First, as shown by step 70 the voltage on the capacitor 15 is detected and, in particular, a predetermined voltage which in one embodiment is the minimum voltage at which the interface circuit 11 will operate (Vmin) is detected. By way of example, assume that the maximum DC output voltage from the power supply 16 is 16 volts, this occurring when the AC voltage is at its upper extreme, and that the interface circuit 11 will operate satisfactorily with a voltage as low as 8 volts (Vmin=8 volts). For purposes of discussion it is assumed that the receiving circuitry of the interface circuit 11 as well as regulator 14 operates satisfactorily at a voltage of 8 volts or higher.
Once Vmin is detected as shown by step 70, then as shown by step 72 transmission is inhibited: that is, for the node of FIG. 1, interface circuit 11 is prevented from transmitting onto the power line. Once this occurs the capacitor 15 of FIG. 1 begins to recharge since the current output of the supply 16 is greater than the power consumed by the regulator, transceiver 12, cell 17 and the power needed by interface circuit 11 in the receive mode.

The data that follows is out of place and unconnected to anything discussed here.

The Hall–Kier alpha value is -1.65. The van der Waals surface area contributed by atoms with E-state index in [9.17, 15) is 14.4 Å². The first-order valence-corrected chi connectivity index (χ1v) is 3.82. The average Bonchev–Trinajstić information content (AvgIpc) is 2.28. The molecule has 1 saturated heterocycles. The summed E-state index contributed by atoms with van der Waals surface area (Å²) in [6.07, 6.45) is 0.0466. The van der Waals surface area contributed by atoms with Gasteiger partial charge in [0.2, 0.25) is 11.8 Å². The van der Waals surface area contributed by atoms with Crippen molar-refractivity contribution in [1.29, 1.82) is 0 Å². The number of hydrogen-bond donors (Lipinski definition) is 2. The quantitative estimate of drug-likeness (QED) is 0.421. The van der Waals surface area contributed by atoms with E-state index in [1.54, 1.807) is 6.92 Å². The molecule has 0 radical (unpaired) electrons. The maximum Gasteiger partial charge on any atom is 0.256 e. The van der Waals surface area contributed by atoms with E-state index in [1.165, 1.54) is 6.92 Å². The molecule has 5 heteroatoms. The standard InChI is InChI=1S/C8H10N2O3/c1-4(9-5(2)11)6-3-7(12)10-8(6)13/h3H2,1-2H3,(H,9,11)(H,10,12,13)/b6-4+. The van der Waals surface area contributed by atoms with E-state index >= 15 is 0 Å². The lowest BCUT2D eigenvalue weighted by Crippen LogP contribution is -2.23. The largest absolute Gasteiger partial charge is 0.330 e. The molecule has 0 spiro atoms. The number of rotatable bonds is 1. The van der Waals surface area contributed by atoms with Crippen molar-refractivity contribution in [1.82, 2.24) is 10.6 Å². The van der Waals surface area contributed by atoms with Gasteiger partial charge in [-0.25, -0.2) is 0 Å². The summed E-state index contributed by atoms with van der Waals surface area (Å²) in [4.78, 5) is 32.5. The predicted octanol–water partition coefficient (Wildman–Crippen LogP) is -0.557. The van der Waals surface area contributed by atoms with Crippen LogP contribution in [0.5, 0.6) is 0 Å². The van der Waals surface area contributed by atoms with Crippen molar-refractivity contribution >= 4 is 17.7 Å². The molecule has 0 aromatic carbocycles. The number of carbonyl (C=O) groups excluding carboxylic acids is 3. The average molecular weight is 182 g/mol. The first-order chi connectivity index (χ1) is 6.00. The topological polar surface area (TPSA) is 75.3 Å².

As shown by step 74 the time (T) required for the capacitor 15 of FIG. 1 to partly recharge is measured. For the example under discussion the time for the capacitor 15 to charge from 8 volts to 12 volts is measured. Then as shown by step 76, an additional period of time is allowed to lapse before transmission from the interface circuit 11 is permitted. In one embodiment this period of time is equal to 2T where T is the period measured in step 74. This additional period of time (2T) gives the capacitor 15 additional time to charge to its maximum value (Vmax).
As shown by step 78 after the passage of time of step 76, transmission is enabled; that is, the transmitter portion of the interface circuit 11 is permitted to transmit if and when it receives a signal from the cell 17 through the digital transceiver 12.